Coordinated Central Bank Rate Cuts Stem Equity Rout

The Federal Reserve, ECB, Bank of England, Sweden’s Risbank, and Bank of Canada all made rate cuts, each of a half a percent; China cut its benchmark rate by 0.27%. The move pared substantial losses in foreign equity markets (the FTSE, which also benefited from a capital injection into stressed banks) is up slightly, and Dow and S&P futures are currently up, the Dow roughly 100 points.

Note that this action left the Fed with some, but not much, firepower. 1% was as low as it went in the last rate cut cycle, and the Fed is probably unwilling to cut beyond that for fear of winding up in Japan style zero interest rate territory.

From Bloomberg:

The Federal Reserve, European Central Bank and four other central banks lowered interest rates in an unprecedented coordinated effort to ease the economic effects of the worst financial crisis since the Great Depression.

The Fed, ECB, Bank of England, Bank of Canada and Sweden’s Riksbank each cut their benchmark rates by half a percentage point. The Bank of Japan, which didn’t participate in the move, said it supported the action. Switzerland also took part. Separately, China’s central bank lowered its key one-year lending rate by 0.27 percentage point….

“Central banks of the world have finally woken up to the gravity of the current situation,” Charles Diebel, head of European rates strategy at Nomura International Plc in London, wrote in a note. “It is not potentially not the last we will see of central bank activity particularly in Europe as the macro situation is still weakening dramatically.”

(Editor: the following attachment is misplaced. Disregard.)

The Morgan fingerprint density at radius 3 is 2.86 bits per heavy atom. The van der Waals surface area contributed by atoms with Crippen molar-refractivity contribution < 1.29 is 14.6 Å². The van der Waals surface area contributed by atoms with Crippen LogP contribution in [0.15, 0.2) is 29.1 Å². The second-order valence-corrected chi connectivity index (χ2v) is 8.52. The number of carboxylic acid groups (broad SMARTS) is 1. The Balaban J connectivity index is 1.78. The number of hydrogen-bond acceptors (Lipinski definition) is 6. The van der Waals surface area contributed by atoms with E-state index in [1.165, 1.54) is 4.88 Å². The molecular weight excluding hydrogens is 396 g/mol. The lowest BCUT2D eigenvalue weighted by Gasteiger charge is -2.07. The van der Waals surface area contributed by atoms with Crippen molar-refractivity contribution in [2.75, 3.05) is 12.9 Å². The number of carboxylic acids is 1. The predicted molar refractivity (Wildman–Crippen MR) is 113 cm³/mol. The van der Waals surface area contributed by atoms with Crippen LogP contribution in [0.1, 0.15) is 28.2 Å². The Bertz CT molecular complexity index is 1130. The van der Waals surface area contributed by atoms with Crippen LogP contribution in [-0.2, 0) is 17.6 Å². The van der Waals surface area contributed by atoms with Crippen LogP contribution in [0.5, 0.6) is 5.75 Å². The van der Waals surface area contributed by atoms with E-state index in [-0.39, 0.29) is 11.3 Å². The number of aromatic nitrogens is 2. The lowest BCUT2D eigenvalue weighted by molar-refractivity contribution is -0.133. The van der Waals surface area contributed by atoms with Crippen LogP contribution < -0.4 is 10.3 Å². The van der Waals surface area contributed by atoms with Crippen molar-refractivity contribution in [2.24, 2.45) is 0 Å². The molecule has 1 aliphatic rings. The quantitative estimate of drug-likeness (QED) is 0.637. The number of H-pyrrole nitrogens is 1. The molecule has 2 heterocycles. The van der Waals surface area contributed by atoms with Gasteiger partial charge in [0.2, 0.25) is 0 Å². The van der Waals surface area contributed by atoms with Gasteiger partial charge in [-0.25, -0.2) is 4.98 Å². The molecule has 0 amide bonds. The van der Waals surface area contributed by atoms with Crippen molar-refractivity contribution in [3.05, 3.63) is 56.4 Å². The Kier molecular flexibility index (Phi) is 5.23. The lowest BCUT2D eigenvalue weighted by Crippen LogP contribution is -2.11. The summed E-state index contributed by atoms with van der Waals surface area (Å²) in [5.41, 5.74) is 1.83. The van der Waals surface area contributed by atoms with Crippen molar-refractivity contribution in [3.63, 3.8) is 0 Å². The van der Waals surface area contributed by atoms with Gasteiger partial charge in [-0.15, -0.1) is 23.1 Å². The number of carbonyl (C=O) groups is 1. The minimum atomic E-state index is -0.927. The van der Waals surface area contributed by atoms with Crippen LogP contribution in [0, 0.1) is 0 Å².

The Fed reduced its benchmark rate to 1.5 percent. The ECB’s main rate is now 3.75 percent; Canada’s fell to 2.5 percent; the U.K.’s rate dropped to 4.5 percent; and Sweden’s rate declined to 4.25 percent. China cut interest rates for the second time in three weeks, reducing the main rate to 6.93 percent.

Here is the text of the Fed’s statement.

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  1. Mikkel

    I know in theory why this helps, but I fail to see how it’s going to help. The TED spread as I type is now up to 4% and GE (!!) even is sounding quite alarmed about its ability to roll over its commercial paper.

    Since they have thrown so much money into short term liquidity and all the credit markets still are seized up, how will a minor rate cut unfreeze them?

  2. Liquidity Trap

    Ahhh… I love the smell of the Global Central Bankers in Panic mode.

    It smells like… Meltdown.

  3. Dean

    Apparently the markets expected a 75 bp rate cut; the dissapointment shows in the futures for Dow Jones, S&P 500 and Nasdaq which look ugly in pre-market opening.

  4. Anonymous

    The market heading to new lows as I write; the central banks have shown themselves impotent to stop the rout. It’s over. May God have mercy on our souls.

  5. Dean

    Keep in mind that generally speaking I do not enjoy debating myself, however, I wonder whether looking at the financial market reaction is the right place for signs of recovery. The crisis is in the credit markets and as Mikkel mentioned above perhaps the TED spread is a more reliable indicator?

  6. Anonymous

    Haven’t we played this game before?

    This by the way is where it got us!!! So from the Maestro…

    ‘Fool me once, shame on — shame on you. Fool me — you can’t get fooled again’

  7. wintermute

    The starting gun is fired and the race to the bottom is in earnest. The winner is the currency you will need the most of to buy an ounce of aurum.

  8. Matt Dubuque